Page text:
Thursday, September 19, 2019


It may not feel like it with our warm, clear weather – but we’re already thinking about our Winter Break camp programs. This year we return to old favorites like Winter Survival: Fire and Knives, Here We Go a-Waffling, and role-playing camps like School of Magic. We’ve also been busy coming up with some new themes for 2019. Wilders Chef: Tortillas, Tamales, and Tacos will keep you warm on a chilly winter day, while Elven Archers blends fantasy adventure with archery skills.

This is also the time of year where we also start planning for one of our favorite events of the year – the Trackers Earth Holiday Party. It’s a great way to enjoy friends, food and fun activities. Don’t forget to bring an entry for our famous cookie contest… or just sample the entries and cast your vote for the true cookie champion.

Finally, just around the corner is something brand new: Trackers Thanksgiving break camps. What better way to build up an appetite for the holiday and burn all that School’s Out energy than with some amazing outdoor camps. Get outside and explore with favorites like Wilderness Survival: Fire & Knives and Archery Adventure. Thanksgiving Break Camps are the perfect time for younger 4-5 year-old campers to try out a day of awesome Trackers themes like Faeries, Elves & Mostly Friendly Dragons and Rovers Forest Camp before Summer.

As days get shorter and nights get longer, it’s important to find community and adventure – we hope to see you soon.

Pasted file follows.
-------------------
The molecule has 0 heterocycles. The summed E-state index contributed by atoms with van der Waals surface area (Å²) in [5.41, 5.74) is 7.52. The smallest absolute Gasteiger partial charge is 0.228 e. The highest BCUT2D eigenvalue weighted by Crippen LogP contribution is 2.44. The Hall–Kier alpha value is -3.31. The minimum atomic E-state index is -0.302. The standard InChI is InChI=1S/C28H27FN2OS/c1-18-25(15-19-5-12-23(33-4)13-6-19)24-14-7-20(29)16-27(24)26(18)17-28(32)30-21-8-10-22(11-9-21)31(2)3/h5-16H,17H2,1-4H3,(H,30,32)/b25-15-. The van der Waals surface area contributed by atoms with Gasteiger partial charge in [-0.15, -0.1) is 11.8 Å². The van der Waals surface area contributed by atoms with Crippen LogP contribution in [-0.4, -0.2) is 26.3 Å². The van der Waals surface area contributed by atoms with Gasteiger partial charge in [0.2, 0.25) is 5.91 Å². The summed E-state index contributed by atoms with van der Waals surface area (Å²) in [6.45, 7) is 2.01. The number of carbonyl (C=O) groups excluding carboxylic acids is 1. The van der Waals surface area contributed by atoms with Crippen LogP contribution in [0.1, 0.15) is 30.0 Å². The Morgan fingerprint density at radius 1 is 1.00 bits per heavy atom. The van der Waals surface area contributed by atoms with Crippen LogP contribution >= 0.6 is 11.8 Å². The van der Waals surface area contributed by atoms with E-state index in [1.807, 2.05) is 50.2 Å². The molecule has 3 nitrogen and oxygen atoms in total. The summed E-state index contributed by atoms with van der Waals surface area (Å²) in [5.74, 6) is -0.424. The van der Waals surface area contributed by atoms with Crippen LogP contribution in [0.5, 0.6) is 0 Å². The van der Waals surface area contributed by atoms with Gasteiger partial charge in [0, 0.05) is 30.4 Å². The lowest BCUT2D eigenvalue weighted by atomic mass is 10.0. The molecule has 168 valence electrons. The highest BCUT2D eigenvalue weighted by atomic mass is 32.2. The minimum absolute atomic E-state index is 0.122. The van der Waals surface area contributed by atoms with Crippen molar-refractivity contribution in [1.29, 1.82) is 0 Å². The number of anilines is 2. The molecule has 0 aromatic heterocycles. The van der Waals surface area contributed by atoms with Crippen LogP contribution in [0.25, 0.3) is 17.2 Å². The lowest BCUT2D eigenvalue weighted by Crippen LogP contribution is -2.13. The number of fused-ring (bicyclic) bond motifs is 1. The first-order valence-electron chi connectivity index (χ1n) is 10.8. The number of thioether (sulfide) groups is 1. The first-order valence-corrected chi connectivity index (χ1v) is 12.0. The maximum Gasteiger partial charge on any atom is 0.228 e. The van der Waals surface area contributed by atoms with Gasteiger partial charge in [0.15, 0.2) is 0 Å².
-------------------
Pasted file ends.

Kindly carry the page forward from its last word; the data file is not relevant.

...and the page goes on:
See you in the woods,

P.S.: Speaking of Summer… keep an eye on our newsletter for our summer theme and location announcements, coming soon. We have some new surprises for you that we can’t wait to share.


It doesn’t feel like an Oregon summer without a trip to the dunes! Check out our favorite photos from our Wilderness Skills Instructor Training program’s trip to the Dunes in the gallery below.


While we believe there’s no other camp like Trackers Camp. We also understand the value of tuition is important to discuss. Our expert educators and the wild lands we teach truly play a special role in connecting kids to the wilderness. As a unique program, much of our infrastructure is more specialized than other camps. While we believe our tuition matches (or is often lower) than other schools that provide similar outdoor programming, I want to illuminate some important aspects related to our budget. We see access to education a vital part of our community and it is our responsibility to be transparent about the mechanisms behind our tuition structure.

  1. Our very low staff to student ratio is essential for mentoring. For example, we typically have 1 teacher to 7 students in our camps. Plus, a larger proportion of our staff work with us beyond the summer season. Most outdoor education industry jobs are seasonal and lack benefits or job security. In what is traditionally a seasonal field, 32 of our educators are employed with us year-round and full-time with benefits (as of 2018). Many others are supported part-time as we work towards one of our primary missions of always creating more full-time employment for teachers focused on nature connection. To our knowledge, we provide more full-time, year-round education jobs than any other camp in the region. That has the impact of creating an educational staff who are more mature and experienced than a typical camp. Our goal has always been to improve the quality of outdoor education by enhancing the professional teacher’s ability to make a healthier livelihood within it.